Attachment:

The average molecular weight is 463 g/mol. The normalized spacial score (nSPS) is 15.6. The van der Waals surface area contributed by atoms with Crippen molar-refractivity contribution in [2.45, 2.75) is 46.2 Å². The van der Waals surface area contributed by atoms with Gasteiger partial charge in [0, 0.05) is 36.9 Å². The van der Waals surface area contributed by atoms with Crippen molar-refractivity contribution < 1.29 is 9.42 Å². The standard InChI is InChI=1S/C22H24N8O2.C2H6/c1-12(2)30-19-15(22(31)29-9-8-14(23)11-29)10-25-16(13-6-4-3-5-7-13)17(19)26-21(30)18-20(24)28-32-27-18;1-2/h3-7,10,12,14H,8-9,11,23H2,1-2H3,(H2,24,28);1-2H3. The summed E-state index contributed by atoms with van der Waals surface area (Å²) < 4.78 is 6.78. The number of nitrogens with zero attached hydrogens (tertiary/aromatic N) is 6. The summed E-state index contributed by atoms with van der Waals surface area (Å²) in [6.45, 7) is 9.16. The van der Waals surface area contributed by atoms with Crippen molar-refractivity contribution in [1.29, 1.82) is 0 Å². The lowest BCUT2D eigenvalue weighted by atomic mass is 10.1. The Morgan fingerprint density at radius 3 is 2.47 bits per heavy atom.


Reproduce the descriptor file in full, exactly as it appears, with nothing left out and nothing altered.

The average molecular weight is 463 g/mol. The normalized spacial score (nSPS) is 15.6. The van der Waals surface area contributed by atoms with Crippen molar-refractivity contribution in [2.45, 2.75) is 46.2 Å². The van der Waals surface area contributed by atoms with Gasteiger partial charge in [0, 0.05) is 36.9 Å². The van der Waals surface area contributed by atoms with Crippen molar-refractivity contribution < 1.29 is 9.42 Å². The standard InChI is InChI=1S/C22H24N8O2.C2H6/c1-12(2)30-19-15(22(31)29-9-8-14(23)11-29)10-25-16(13-6-4-3-5-7-13)17(19)26-21(30)18-20(24)28-32-27-18;1-2/h3-7,10,12,14H,8-9,11,23H2,1-2H3,(H2,24,28);1-2H3. The summed E-state index contributed by atoms with van der Waals surface area (Å²) < 4.78 is 6.78. The number of nitrogens with zero attached hydrogens (tertiary/aromatic N) is 6. The summed E-state index contributed by atoms with van der Waals surface area (Å²) in [6.45, 7) is 9.16. The van der Waals surface area contributed by atoms with Crippen molar-refractivity contribution in [1.29, 1.82) is 0 Å². The lowest BCUT2D eigenvalue weighted by atomic mass is 10.1. The Morgan fingerprint density at radius 3 is 2.47 bits per heavy atom.